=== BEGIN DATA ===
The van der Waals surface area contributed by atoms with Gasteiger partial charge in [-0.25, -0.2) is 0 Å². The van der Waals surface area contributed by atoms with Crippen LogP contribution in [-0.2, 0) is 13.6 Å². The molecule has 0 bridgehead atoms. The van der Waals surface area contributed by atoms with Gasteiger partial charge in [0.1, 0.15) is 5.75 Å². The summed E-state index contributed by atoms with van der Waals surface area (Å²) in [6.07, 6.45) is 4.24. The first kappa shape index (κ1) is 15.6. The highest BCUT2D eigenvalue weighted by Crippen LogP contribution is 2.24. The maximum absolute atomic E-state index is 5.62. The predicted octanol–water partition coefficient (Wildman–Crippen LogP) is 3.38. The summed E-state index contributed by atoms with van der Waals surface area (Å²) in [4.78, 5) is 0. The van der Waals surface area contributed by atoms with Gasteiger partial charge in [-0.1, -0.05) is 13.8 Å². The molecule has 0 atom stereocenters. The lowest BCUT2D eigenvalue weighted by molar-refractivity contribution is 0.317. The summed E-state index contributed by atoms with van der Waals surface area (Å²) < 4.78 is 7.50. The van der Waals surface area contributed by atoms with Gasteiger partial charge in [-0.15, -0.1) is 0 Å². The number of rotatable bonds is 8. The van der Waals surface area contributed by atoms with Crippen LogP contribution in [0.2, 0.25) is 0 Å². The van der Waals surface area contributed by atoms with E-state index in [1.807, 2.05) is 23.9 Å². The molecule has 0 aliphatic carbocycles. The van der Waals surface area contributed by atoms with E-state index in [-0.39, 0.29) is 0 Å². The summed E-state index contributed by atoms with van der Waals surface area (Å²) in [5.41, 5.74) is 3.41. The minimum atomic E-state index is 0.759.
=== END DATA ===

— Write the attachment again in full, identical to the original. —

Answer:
The van der Waals surface area contributed by atoms with Gasteiger partial charge in [-0.25, -0.2) is 0 Å². The van der Waals surface area contributed by atoms with Crippen LogP contribution in [-0.2, 0) is 13.6 Å². The molecule has 0 bridgehead atoms. The van der Waals surface area contributed by atoms with Gasteiger partial charge in [0.1, 0.15) is 5.75 Å². The summed E-state index contributed by atoms with van der Waals surface area (Å²) in [6.07, 6.45) is 4.24. The first kappa shape index (κ1) is 15.6. The highest BCUT2D eigenvalue weighted by Crippen LogP contribution is 2.24. The maximum absolute atomic E-state index is 5.62. The predicted octanol–water partition coefficient (Wildman–Crippen LogP) is 3.38. The summed E-state index contributed by atoms with van der Waals surface area (Å²) in [4.78, 5) is 0. The van der Waals surface area contributed by atoms with Gasteiger partial charge in [-0.1, -0.05) is 13.8 Å². The molecule has 0 atom stereocenters. The lowest BCUT2D eigenvalue weighted by molar-refractivity contribution is 0.317. The summed E-state index contributed by atoms with van der Waals surface area (Å²) < 4.78 is 7.50. The van der Waals surface area contributed by atoms with Gasteiger partial charge in [-0.15, -0.1) is 0 Å². The number of rotatable bonds is 8. The van der Waals surface area contributed by atoms with Crippen LogP contribution in [0.2, 0.25) is 0 Å². The van der Waals surface area contributed by atoms with E-state index in [1.807, 2.05) is 23.9 Å². The molecule has 0 aliphatic carbocycles. The van der Waals surface area contributed by atoms with E-state index in [-0.39, 0.29) is 0 Å². The summed E-state index contributed by atoms with van der Waals surface area (Å²) in [5.41, 5.74) is 3.41. The minimum atomic E-state index is 0.759.